(565c) Xpcs Studies of a Cellulose Nanocrystal Thermoset Ink during Extrusion Printing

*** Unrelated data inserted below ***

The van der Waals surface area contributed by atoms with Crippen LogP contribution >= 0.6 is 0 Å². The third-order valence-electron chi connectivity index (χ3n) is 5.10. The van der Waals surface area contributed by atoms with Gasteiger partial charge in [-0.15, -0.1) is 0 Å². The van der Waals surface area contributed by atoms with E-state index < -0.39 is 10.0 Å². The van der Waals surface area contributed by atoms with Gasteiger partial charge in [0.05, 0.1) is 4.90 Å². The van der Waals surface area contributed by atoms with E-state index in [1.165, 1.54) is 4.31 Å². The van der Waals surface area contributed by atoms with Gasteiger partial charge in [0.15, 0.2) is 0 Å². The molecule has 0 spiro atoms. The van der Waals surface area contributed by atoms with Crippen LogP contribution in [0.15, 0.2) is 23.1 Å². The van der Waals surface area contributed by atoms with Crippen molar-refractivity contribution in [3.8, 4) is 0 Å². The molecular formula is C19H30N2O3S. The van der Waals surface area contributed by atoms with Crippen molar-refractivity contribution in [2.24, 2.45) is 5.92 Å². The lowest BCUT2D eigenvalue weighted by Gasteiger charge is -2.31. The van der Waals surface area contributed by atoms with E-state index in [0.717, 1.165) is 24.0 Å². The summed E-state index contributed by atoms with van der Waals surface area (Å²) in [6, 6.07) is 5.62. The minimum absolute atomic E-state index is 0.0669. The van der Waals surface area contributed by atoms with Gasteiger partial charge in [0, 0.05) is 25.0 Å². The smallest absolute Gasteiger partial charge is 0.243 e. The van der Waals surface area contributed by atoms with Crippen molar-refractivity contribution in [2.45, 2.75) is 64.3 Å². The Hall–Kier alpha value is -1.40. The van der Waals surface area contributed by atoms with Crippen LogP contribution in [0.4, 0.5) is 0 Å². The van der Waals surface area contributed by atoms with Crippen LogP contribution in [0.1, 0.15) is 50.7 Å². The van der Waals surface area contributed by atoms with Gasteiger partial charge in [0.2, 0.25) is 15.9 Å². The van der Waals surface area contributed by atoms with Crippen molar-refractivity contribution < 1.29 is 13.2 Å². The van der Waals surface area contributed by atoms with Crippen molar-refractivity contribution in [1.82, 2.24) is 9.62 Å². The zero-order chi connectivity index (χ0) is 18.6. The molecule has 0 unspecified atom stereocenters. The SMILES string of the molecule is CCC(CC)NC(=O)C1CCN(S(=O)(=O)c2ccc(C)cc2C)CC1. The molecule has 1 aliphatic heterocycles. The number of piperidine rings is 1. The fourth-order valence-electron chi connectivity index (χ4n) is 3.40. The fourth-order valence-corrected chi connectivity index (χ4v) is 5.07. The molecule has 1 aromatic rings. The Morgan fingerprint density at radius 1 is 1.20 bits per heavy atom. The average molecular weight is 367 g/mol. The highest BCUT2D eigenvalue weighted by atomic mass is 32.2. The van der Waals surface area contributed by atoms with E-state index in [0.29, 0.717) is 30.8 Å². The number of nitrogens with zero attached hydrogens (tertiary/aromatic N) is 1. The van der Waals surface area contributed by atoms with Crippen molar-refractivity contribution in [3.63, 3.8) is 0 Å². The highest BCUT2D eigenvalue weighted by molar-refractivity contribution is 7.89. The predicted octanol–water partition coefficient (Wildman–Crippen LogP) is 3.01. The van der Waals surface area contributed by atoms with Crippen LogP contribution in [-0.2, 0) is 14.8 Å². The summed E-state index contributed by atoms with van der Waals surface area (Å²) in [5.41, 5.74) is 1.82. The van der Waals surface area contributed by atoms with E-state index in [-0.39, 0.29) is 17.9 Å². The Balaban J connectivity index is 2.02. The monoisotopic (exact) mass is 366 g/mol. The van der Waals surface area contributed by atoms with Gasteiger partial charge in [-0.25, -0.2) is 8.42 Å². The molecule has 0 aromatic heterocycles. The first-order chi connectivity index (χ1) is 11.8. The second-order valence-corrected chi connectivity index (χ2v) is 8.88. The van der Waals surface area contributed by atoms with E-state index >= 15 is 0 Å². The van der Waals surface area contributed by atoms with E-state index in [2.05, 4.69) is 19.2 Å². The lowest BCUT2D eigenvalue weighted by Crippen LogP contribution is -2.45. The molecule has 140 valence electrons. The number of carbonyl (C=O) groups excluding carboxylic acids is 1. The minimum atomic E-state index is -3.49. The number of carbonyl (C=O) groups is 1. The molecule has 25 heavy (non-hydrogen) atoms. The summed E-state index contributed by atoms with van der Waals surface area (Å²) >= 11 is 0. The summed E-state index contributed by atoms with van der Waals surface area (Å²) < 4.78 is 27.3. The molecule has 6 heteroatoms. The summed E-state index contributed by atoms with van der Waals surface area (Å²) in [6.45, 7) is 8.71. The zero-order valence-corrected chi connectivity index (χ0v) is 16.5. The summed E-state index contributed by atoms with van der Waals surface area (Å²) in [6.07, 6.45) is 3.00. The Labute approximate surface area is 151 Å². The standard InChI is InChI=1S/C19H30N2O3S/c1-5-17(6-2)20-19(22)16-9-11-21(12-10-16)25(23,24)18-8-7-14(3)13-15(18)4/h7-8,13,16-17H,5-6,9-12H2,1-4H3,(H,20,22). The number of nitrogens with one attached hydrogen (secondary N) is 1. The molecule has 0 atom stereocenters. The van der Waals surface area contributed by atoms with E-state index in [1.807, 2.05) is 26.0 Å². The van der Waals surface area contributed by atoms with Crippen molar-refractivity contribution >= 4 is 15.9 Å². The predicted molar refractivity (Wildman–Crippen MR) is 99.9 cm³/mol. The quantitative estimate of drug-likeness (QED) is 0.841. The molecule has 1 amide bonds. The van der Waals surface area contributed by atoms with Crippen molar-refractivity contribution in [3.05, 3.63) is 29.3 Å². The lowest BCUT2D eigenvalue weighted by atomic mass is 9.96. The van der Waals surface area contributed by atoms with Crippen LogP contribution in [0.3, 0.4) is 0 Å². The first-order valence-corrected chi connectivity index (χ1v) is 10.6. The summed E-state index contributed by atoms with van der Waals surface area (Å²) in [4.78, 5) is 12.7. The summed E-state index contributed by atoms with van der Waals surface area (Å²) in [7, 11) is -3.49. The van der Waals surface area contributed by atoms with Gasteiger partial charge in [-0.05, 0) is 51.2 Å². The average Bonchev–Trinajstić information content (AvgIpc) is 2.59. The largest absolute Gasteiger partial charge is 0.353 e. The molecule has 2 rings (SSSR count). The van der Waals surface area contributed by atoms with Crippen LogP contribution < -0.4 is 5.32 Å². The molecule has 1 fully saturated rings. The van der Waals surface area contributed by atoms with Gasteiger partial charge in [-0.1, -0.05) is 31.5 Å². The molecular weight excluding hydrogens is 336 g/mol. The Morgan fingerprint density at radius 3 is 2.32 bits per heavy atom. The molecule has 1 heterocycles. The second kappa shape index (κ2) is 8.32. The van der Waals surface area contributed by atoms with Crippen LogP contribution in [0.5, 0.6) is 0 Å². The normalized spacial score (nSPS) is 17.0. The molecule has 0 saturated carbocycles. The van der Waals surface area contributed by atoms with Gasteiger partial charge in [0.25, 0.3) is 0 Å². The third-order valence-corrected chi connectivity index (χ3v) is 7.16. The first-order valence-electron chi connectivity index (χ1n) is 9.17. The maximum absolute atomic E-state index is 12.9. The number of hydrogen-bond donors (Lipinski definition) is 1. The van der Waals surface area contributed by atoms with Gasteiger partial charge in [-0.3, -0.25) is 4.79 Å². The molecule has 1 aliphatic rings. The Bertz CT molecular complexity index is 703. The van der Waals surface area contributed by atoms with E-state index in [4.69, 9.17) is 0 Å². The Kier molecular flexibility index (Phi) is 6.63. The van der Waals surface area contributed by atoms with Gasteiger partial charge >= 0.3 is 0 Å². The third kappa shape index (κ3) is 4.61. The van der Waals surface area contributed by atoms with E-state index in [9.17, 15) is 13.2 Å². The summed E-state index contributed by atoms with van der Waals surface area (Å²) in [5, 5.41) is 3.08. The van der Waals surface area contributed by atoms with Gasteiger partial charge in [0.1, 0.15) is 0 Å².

In this work, using state of the art scattering techniques at the National Synchrotron Light Source at the Brookhaven National Lab (BNL), we address the dispersion of surface-modified CNC in a commonly used epoxy resin (EPON 828) and explore processing such composites through direct-ink write (DIW) printing with a DIW printer installed on the beamline. X-ray photon correlation spectroscopy (XPCS), coupled with shear rheology studies, is utilized to study the morphology and dynamics before, during, and after printing of a naturally hydrophilic CNC particle in a mostly hydrophobic thermosetting epoxy resin. The hydrophobicity of the particles was varied over three different concentrations, allowing for a systematic increase of grafting on the surface of the particles. Each level of surface modification was dispersed into the EPON resin at loadings up to 40 wt%. The rheological measurements revealed a clear distinction in macroscopic properties (viscosity, viscoelasticity, recovery) due to changes in the particle-particle and particle-matrix interactions amongst the different levels of modification. Additionally, results from the XPCS studies show drastic changes in the dynamics of the particles as a function of surface modification during the recovery of the material after printing. Results from the scattering studies are then correlated with the macroscopic properties (tensile strength) after printing to delineate the underlying structure-function relationships. Our in-operando results provide insight into the importance of understanding the microstructure properties of such materials to allow for the development of enhanced polymeric nanocomposites.